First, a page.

AG: Cuomo sexually harassed multiple women, broke state and federal law

ALBANY, N.Y. — Gov. Andrew Cuomo committed several acts of sexual harassment that violated federal and state law, including the very regulations he signed and promoted in the aftermath of the #MeToo movement, according to a long-awaited and devastating report issued Tuesday by state Attorney General Tish James.

The report, released after an investigation was launched in March, concluded that the accusations of multiple women, many of them former or current state employees, were credible.

“The investigation has concluded that Gov. Andrew Cuomo sexually harassed multiple women and, in doing so, violated federal and state law. Specifically, the investigation found that Gov. Andrew Cuomo sexually harassed current and former New York state employees by engaging in unwelcome and non-consensual touching and making numerous offensive comments of a suggestive and sexual nature that created a hostile work environment for women,” James said in her opening remarks. “The investigators independently corroborated and substantiated these facts through interviews and evidence, including contemporaneous notes and communications.”

Investigating attorneys Anne Clark and Joon Kim described a culture of abuse and fear in the executive chamber where harassment was routine and coming forward was discouraged by the governor and his staff.

The report corroborated the allegations of one assistant who said Cuomo groped her against her will in the governor’s mansion.

“On Nov. 16, 2020, in the executive mansion, the governor hugged executive assistant No. 1 and reached under her blouse to grab her breast. This was the culmination of a pattern of inappropriate sexual conduct, including numerous close and intimate hugs, where the governor held her so closely that her breasts were pressed against his body. And he sometimes ran his hands up and down her back while he did so,” Clark said. “There were also several occasions where the governor grabbed her butt. Executive assistant No. 1 had vowed that she was going to take these violations, as she put it, ‘to the grave.’ She was terrified that if she spoke out she would lose her job. But she broke down in front of colleagues when she heard the governor on March 3rd, 2021, in his press conference claim that he had never touched anyone inappropriately.”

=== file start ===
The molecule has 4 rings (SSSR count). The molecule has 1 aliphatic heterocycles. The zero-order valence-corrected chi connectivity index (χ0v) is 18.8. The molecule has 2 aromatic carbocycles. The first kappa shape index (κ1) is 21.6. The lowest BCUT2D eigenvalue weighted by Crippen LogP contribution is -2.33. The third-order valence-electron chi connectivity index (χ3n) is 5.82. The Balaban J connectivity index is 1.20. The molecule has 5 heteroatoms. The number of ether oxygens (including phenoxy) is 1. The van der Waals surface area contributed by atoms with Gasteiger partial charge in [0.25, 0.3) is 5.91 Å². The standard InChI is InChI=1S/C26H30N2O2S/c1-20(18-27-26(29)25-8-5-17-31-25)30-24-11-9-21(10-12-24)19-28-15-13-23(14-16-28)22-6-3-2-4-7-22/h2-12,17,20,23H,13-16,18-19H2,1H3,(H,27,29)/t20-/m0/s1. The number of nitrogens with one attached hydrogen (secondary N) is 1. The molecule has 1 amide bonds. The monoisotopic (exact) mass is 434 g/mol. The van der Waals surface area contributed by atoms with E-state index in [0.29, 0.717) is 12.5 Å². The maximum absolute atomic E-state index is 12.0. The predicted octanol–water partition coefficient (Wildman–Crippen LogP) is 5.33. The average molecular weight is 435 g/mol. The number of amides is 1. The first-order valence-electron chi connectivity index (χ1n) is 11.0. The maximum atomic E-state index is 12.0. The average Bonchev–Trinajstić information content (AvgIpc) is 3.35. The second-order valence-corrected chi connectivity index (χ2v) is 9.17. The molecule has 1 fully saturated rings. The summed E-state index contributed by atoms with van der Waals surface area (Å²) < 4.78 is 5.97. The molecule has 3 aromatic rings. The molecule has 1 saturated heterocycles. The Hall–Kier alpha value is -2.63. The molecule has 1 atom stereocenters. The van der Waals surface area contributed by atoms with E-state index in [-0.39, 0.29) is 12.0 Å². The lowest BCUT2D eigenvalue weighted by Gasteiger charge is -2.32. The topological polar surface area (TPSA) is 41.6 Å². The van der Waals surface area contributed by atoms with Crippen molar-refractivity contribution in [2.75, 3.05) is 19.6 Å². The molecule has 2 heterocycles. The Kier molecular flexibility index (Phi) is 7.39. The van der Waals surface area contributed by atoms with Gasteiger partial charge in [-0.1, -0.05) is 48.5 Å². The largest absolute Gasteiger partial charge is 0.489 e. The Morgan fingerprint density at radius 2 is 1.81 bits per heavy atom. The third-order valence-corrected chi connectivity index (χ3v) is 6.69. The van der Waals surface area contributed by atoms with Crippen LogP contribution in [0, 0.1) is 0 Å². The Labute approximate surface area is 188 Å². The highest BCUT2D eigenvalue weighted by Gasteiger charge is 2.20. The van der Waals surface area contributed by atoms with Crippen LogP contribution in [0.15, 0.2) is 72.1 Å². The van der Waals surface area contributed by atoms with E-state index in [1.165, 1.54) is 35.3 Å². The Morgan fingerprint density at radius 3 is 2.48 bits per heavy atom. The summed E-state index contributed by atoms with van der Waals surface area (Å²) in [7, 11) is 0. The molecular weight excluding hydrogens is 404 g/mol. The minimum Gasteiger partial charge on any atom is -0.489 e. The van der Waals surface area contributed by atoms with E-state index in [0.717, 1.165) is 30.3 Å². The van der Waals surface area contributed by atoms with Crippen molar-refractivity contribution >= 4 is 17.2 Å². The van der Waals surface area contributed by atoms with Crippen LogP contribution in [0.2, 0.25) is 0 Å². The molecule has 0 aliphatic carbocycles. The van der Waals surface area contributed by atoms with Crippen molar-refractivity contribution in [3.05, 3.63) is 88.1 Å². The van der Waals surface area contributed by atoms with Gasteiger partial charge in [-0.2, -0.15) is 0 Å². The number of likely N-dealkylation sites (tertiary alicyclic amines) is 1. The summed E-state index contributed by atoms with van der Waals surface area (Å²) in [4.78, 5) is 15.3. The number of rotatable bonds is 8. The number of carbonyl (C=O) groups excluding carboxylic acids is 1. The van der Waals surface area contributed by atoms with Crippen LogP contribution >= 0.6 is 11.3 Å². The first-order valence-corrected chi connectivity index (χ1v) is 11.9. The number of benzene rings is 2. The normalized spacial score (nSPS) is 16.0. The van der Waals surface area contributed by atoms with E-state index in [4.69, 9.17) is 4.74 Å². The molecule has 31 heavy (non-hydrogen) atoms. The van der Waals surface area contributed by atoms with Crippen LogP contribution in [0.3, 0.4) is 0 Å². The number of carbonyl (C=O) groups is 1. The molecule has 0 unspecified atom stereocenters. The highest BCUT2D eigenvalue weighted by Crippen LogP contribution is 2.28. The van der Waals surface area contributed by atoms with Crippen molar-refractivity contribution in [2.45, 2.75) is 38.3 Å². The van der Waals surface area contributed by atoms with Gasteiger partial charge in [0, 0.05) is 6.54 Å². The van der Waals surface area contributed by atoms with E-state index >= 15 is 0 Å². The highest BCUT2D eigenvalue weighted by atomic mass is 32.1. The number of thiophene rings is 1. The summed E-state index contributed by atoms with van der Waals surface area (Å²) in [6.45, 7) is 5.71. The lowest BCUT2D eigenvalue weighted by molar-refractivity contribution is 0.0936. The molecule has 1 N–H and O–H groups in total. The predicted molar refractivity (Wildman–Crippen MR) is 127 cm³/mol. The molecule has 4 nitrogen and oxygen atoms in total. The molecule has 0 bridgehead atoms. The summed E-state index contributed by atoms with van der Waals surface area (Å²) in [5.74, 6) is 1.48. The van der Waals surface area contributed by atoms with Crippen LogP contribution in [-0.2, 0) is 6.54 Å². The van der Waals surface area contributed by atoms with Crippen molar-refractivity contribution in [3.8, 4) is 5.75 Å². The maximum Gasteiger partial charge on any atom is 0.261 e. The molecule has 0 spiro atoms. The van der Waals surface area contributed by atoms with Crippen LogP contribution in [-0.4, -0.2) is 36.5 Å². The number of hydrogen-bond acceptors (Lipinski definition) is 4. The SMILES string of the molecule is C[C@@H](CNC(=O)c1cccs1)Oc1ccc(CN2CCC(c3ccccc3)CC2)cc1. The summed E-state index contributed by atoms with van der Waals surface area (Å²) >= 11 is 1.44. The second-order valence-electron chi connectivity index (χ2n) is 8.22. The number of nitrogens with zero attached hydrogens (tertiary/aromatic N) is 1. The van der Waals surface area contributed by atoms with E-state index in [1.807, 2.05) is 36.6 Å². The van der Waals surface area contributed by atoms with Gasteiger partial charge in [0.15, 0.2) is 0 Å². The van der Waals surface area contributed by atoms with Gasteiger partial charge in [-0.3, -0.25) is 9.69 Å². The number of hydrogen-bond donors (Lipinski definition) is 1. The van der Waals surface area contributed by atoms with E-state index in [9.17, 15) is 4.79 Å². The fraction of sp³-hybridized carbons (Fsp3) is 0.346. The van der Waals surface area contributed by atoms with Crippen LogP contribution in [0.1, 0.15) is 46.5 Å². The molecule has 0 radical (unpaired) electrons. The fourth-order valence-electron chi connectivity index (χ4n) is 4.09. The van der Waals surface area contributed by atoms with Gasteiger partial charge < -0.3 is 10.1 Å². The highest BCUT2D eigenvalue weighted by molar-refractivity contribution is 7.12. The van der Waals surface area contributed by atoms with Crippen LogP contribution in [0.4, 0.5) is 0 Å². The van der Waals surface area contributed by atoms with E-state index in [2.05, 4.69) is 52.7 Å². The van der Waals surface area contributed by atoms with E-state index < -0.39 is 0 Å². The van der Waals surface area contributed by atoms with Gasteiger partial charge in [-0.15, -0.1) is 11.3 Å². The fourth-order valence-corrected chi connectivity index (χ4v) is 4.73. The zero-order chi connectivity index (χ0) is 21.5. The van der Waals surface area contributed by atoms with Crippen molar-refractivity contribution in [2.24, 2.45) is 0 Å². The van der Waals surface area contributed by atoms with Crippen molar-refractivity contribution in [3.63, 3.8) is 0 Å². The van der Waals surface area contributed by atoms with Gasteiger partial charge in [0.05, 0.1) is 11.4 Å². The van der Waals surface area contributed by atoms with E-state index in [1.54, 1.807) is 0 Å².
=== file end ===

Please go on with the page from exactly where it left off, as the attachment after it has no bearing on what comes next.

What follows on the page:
Investigators said senior staff were aware of the allegations and discouraged people from making formal complaints.

The report’s conclusions are certain to revive calls for the governor’s immediate resignation or, if he refuses to step down, his impeachment. Many of Cuomo’s fellow Democrats, including both of the state’s U.S. senators, as well as state Senate Majority Leader Andrea Stewart-Cousins and more than 50 of her legislative colleagues, called on Cuomo to quit several months ago amid a cascade of harassment accusations against him.

The state Assembly’s Judiciary Committee has been considering articles of impeachment for several months. The committee is looking into an array of allegations, ranging from sexual harassment to accusations that state workers were assigned to help him write his pandemic memoir, “American Crisis,” for which he was paid $5.1 million.

Cuomo is serving his third term. He said before the scandals broke that he intends to run for a fourth term in 2022.

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